These instances may suffice to show, from one point of view, the relation of organisation to responsibility. The argument in brief is, that men must be faithful to their constitution; that if God meant men to be poets, they would be poets; if soldiers, soldiers; if accumulators, accumulators; and so forth, the question being simply one of organisation,—organisation for which the men themselves are not responsible.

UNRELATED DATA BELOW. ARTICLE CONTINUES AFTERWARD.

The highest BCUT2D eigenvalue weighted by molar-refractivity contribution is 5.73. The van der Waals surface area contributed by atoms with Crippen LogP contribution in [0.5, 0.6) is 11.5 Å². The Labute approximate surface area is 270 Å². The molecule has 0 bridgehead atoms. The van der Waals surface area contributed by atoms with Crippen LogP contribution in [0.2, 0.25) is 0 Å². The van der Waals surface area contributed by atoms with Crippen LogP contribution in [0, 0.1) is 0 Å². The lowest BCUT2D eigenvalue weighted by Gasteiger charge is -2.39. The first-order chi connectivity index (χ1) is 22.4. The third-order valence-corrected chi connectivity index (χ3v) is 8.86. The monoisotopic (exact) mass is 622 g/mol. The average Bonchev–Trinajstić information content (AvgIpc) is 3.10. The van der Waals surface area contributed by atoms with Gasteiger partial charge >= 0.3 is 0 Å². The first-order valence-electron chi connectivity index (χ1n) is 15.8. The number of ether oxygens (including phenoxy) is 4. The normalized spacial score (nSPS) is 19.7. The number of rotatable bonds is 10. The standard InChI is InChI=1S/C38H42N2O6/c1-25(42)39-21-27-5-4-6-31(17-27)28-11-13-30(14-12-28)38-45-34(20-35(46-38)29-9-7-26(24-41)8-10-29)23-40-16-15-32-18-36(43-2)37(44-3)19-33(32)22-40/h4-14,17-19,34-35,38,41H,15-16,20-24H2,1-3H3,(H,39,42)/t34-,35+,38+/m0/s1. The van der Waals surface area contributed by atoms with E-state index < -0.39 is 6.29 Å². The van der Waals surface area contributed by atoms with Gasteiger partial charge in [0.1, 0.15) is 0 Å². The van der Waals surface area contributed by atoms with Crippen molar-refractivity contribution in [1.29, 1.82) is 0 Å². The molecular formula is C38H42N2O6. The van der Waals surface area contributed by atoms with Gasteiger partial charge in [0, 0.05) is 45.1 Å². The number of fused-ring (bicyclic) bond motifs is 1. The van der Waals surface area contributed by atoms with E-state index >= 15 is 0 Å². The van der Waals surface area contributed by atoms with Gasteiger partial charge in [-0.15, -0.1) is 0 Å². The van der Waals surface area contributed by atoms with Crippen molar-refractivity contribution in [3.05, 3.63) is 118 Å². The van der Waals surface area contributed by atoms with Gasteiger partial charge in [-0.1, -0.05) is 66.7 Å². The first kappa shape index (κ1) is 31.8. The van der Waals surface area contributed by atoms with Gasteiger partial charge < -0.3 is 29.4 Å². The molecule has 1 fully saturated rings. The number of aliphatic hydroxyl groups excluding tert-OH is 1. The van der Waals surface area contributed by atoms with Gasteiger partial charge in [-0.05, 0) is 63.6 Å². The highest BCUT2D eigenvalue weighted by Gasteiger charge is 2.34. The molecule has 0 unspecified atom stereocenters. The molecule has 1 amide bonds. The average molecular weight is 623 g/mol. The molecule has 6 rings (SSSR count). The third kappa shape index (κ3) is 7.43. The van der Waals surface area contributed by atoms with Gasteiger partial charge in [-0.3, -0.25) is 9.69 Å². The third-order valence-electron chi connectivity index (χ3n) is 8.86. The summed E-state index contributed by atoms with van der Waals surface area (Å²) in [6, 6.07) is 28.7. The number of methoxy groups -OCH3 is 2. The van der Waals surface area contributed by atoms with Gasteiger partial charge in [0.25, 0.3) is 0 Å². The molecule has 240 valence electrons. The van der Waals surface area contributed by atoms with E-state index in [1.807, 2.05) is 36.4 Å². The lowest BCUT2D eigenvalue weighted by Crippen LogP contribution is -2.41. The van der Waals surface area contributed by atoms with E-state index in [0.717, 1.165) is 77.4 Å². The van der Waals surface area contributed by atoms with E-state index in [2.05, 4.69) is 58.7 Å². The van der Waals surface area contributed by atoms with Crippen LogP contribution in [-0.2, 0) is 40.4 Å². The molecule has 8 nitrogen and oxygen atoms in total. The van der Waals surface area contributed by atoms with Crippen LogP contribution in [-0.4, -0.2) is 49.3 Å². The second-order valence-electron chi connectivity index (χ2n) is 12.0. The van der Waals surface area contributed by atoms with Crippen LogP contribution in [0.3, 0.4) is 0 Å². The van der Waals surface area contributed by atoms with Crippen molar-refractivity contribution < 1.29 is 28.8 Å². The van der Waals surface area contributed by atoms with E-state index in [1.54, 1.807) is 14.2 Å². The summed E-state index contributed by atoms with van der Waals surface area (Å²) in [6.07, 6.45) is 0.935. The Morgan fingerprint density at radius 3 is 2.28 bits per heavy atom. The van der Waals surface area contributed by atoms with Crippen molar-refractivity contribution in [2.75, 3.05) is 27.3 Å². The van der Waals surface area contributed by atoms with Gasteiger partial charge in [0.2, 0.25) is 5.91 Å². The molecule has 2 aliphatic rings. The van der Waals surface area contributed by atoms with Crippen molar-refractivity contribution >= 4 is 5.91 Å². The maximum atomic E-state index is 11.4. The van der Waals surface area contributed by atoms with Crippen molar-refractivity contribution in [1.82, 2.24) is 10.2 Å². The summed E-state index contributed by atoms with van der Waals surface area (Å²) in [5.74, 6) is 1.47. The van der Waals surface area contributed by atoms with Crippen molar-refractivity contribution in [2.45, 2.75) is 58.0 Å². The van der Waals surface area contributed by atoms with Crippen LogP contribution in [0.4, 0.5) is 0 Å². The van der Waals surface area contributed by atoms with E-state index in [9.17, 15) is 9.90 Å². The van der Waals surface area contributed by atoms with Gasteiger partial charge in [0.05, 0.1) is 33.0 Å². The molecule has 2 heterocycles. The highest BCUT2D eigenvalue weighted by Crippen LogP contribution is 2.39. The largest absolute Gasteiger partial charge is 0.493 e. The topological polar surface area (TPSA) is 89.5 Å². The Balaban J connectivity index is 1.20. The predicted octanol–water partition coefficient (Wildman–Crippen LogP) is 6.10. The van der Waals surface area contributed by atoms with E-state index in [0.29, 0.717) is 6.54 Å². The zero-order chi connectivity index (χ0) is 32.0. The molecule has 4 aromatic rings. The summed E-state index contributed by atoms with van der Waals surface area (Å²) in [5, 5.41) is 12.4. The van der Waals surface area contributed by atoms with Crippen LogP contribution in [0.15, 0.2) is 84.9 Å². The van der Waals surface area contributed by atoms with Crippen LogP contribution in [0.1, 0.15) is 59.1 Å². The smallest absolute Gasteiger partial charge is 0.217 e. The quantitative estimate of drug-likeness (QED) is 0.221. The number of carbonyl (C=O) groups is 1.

We cannot enter into all the questions which may lie between God and man on the subject of organisation. Let us take one or two such cases as have just been outlined. We found the acquisitive man getting gold, getting at all risks; getting till his conscience was seared and his understanding darkened. In that case ought we to sympathise with the man, saying, "We are sorry for you; we lament that your organisation compels you to be avaricious: we know you cannot help it, so we exempt you from all responsibility"? No! we would say as in thunder; No! we do not find fault with the organisation of the acquisitive man; but if he pleads the excuse already citied, we openly charge him with having degraded, prostituted, and diabolised that constitution; he has not used it, but abused it; he has not been faithful, but faithless, and must be branded as a criminal. The man's organisation is acquisitive; be it so: that circumstance in itself does not necessitate crime. There are two courses open to the acquisitive man. He can rake in the mud and burrow in the drains of the city; he can covet the one ewe lamb or the poor man's acre of vineyard; he can grind the face of honest poverty, and oppress him who has no helper; he may leave no "handfuls of purpose" for the needy gleaner; he may "go over" the olive boughs until not one particle of fruit remains for "the stranger, the fatherless, or the widow:" all that he may do; the course is open—the choice is his own! But is that all? Truly, blessedly, No! He may carry the full force of his acquisitions in another direction; he may listen to the invitations of wisdom; he may enrich himself with heavenly spoil. To him we say, Do be faithful to your organisation, do get, get money by right means, get exaltation by legitimate processes; but with all thy getting, get understanding, "for the merchandise of it is better than the merchandise of silver, and the gain thereof than fine gold; she is more precious than rubies, and all the things thou canst desire are not to be compared unto her."